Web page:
Soon after passing through Uis, a former tin mining town, the landscape changed from rolling hills to flat, parched desert, and temperatures rose from the mid-20s Celsius to the mid-30s. Reaching the coast we turned south towards Swakopmund where the architecture reflects its Bavarian heritage with many inhabitants still speaking German.
SURFIN THE DUNES
Swakopmund is near the top end of the Namib Desert, so we began the third day by taking a detour to nearby Dune 7. Located 10 km east of Walvis Bay it’s the highest dune along the coastal dune belt at 130 metres tall, and we stopped by not just to admire it, but also to ride its slope.
Now, the last time I’d ridden in sand was during the GS Trophy, which I found to be so difficult I almost expired from exhaustion. It’s understandable then that my enthusiasm to play in a mound of sand big enough to bury the Montreal borough in which I reside wasn’t overwhelming.
But, I did pick up some pointers from my Trophy experience — and I couldn’t pass up another opportunity to practice them, so I aimed the GS up the side of the sandy behemoth and gassed it.
To my surprise, after some initial squirming about at the bottom, with the throttle pinned in third gear the bike smoothed out and I surfed effortlessly up the side of the dune. The difference between my GS Trophy experience was that here the sand was smooth and consistent, not a narrow path messed up by 4×4 tire tracks.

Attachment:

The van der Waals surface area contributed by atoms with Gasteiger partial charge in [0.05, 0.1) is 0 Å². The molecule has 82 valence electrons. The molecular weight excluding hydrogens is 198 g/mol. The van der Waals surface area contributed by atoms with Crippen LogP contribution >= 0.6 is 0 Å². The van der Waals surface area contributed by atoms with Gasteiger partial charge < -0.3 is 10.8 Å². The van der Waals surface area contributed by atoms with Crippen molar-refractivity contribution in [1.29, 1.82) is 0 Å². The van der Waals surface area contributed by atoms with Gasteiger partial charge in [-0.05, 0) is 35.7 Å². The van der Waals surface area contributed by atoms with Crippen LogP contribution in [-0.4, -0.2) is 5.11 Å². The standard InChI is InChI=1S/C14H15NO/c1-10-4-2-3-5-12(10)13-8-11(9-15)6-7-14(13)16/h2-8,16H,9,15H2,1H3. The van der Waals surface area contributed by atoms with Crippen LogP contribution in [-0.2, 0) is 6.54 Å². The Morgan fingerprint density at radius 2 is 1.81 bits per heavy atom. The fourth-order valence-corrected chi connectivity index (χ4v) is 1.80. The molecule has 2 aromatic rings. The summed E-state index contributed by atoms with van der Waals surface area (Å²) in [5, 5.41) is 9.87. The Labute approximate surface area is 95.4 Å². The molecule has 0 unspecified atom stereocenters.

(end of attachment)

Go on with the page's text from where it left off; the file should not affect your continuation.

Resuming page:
I made three runs at an angle up the impossibly steep slope, then stopped to shoot some pictures in time to see South African journalist Gavin Morton attempt a straight-on, full-throttle run up the slope.
It was a balls-out technique that warranted admiration but ended up with a tankslapper about a third of the way up as the hapless Morton was body-slammed hard into the side of the dune.
Although he didn’t break anything (aside from the bike), he was too banged up to continue and his ride also ended.
I was starting to wonder if I’d found myself in some sort of new Survivor show where you get stretchered off the continent instead of voted off the island, but fortunately he was to be the last casualty.
CHANGING OF THE SCENERY
Heading back east we left the desert and entered Kuiseb Canyon, where the scenery did another about-face. Sandy flatlands turned to greener canyons. The road, now paved, snaked along a gorge and we railed towards our destination for the day, Sossusvlei Lodge.
We were to spend two nights at the lodge, located on the eastern edge of the Namib Desert at the mouth of Sossusvlei, a 30-km-long salt and clay flat flanked on either side by
high sand dunes. And what a dreamy stay it was.
We had dinner under the stars in the courtyard, where I sampled a bit of almost everything we had seen during our safari at Erindi (save for arrogant lion), which included kudu, ostrich, hartbeest and zebra.
Alas my gluttony and taste for exotic game came with a price, as the beasts came back to haunt my dreams and I tossed and turned all night.
The next morning loud rapping at the door signalled a brutal 5:00 AM wake-up call. My sleepless night was timed well though as we were to park the bikes for the day and take a guided tour by four-wheel-drive of Sossusvlei. The tour included a stop at Dune 45, where we’d hike along its ridge to the top to be rewarded with a spectacular view of the area, as well as a stop at Deadvlei, a surreal dry pan strewn with dead trees.